An equity portfolio where climate considerations represent less than 50% of the determinants of the equity weight should not be allowed to claim that it is climate-friendly or aligned with net zero ambitions, according to the authors of an EDHEC- Scientific Beta study.
In the study “Do good or feel good?” Detecting Greenwashing in Climate Investing ”, Noël Amenc, Felix Goltz and Victor Liu explained how they tested stylized climate investing strategies in developed stock markets only to find that popular climate strategies are incompatible with the goal of influencing companies to reduce their emissions.
Yesterday during a webinar, Goltz, associate researcher at EDHEC Business School and research director at index provider Scientific Beta, said that climate investing is different from standard investing because it also pursues non-financial goals. Investor initiatives such as the Paris-aligned Investment Initiative have made it clear that they are helping to limit global warming as a goal, he said.
In their analysis, Goltz, Amenc and Liu discovered three key gaps that introduce greenwashing risks into climate strategies.
The first is that stock weights in stylized strategies were primarily determined by market capitalization, with climate scores only accounting for 12% of the weight differences between stocks.
The trio also said that climate investment strategies were “relatively insensitive in their allocation decisions to the dynamics of corporate climate performance,” with an average of around 35% of stocks whose climate score deteriorates over time. time being rewarded with an increase in weight.
According to the authors, weighting decisions at the company level should send clear signals to company management to motivate them to improve their climate performance.
“Such clear signals are also important for engagement strategies to be effective,” they wrote.
The language in a separate EDHEC statement on the study was stronger, describing the inconsistency between companies’ climate performance and weights in investor portfolios as “remov[ing] all the credibility of the engagement actions that investors carry out with these same companies ”.
Another finding highlighted in the study document is that climate strategies “underweight key sectors such as electricity drastically, by up to 91%”.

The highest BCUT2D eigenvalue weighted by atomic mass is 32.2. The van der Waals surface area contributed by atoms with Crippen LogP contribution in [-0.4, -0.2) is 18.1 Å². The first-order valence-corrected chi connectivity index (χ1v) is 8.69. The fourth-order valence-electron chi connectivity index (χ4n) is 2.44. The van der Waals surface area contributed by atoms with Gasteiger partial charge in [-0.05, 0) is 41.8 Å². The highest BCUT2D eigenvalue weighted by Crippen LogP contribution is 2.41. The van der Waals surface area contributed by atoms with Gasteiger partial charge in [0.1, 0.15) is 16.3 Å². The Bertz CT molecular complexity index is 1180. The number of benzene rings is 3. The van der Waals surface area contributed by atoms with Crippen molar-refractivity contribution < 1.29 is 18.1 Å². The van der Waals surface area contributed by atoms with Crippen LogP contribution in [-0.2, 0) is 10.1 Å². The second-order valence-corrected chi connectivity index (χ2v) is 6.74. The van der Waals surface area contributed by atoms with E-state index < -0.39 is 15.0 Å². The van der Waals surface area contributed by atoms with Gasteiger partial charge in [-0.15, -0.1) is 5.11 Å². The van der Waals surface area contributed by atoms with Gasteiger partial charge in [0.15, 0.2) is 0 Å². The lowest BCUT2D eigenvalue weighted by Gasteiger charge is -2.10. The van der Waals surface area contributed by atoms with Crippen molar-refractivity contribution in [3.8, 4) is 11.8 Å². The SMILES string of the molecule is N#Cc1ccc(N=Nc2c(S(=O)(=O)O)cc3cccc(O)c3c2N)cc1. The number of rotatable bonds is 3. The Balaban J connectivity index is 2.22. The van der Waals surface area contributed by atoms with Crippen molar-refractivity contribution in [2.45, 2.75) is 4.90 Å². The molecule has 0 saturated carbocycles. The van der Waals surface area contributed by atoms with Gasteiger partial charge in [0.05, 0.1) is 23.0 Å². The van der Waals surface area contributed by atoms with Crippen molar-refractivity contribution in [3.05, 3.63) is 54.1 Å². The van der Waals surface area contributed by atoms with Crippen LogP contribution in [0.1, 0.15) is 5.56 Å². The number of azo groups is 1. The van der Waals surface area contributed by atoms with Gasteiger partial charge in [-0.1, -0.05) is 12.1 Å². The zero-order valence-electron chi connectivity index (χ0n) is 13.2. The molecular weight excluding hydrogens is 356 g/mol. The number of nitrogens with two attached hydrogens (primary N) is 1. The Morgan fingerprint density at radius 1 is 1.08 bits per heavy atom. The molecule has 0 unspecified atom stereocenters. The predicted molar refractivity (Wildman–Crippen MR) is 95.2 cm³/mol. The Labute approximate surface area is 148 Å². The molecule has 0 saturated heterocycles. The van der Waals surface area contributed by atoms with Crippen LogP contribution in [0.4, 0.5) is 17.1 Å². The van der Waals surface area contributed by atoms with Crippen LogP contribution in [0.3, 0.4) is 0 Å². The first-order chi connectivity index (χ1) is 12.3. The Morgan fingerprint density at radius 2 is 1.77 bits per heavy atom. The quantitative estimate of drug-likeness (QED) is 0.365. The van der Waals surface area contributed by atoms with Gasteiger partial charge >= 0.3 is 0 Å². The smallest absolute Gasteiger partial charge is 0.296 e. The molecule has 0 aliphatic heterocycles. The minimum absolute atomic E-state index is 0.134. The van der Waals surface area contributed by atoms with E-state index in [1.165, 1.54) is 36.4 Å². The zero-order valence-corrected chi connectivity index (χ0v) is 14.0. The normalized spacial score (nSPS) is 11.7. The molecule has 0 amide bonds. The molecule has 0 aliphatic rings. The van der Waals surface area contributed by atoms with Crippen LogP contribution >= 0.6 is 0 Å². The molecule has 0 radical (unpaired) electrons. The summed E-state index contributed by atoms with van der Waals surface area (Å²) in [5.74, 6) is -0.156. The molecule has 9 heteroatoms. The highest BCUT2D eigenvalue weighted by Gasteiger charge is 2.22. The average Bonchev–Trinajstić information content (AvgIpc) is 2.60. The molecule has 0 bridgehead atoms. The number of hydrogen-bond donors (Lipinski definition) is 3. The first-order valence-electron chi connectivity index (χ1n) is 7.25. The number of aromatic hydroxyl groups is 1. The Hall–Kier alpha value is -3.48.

“If this results in good portfolio green scores, it will be less easy to green the economy by cutting electricity,” the authors write.
Do not mix
According to the study, all climate-aligned indices and popular funds are exposed to the risk of portfolio greenwashing they identified, “and unfortunately the recent EU regulation on Paris-Aligned benchmarks (PAB ) does not protect against this risk ”.
Speaking in a webinar, Goltz, an associate researcher at EDHEC Business School and research director at Scientific Beta, said a constraint imposed by the PAB regulation was too broad to prevent underweighting or even letting go. complete exclusion of sectors crucial to reducing fossil fuels. consumption.
In their article, Goltz and his co-authors recommended that institutional investors and their consultants pay attention to the risks they identified when conducting due diligence, but also said, “We think it is time. to collectively examine the necessary paradigm shift in climate investment ”. .
“It is not possible to achieve a climate revolution by continuing to stick to traditional benchmarks,” they wrote.
“Only by freeing climate investments from the constraints and targets of minimizing tracking errors can we hope to have consistent benchmarks with climate alignment targets.”
“Mixing financial goals and climate goals is not the right thing to do”
Noël Amenc, associate professor of finance at EDHEC and founding CEO of Scientific Beta
Regulators should establish clear rules to fight against greenwashing of portfolios, they continued, and “avoid promoting green labels based on regulations that in no way protect investors from the risks of greenwashing, as is the case with the EU PAB regulation ”.
A concrete suggestion from them was that a threshold to qualify as “true green strategies” is that at least 50% of the weight of the constituents be determined by climatic metrics. When this criterion is not met, “the strategy must not be marketed as a real climate strategy,” they wrote.
Speaking during the webinar, Amenc, associate professor of finance at EDHEC and founding CEO of Scientific Beta, said he wanted to stress that the aim of the study was not to shed light on a fund or index in particular, but to “question the methodology”.
“Our idea is also not to say that investors or asset managers are ready to do the wrong things,” he added. “We strongly believe that investors are really honest with the climate issue. We strongly believe that asset managers want to make an impact, but they are not using the right methodology.
“Mixing financial goals and climate goals is not the right thing to do. “
The study in question was carried out within the framework of the EDHEC-Scientific Beta research chair for the “Advanced ESG and Climate Investing” research chair, co-funded by Scientific Beta.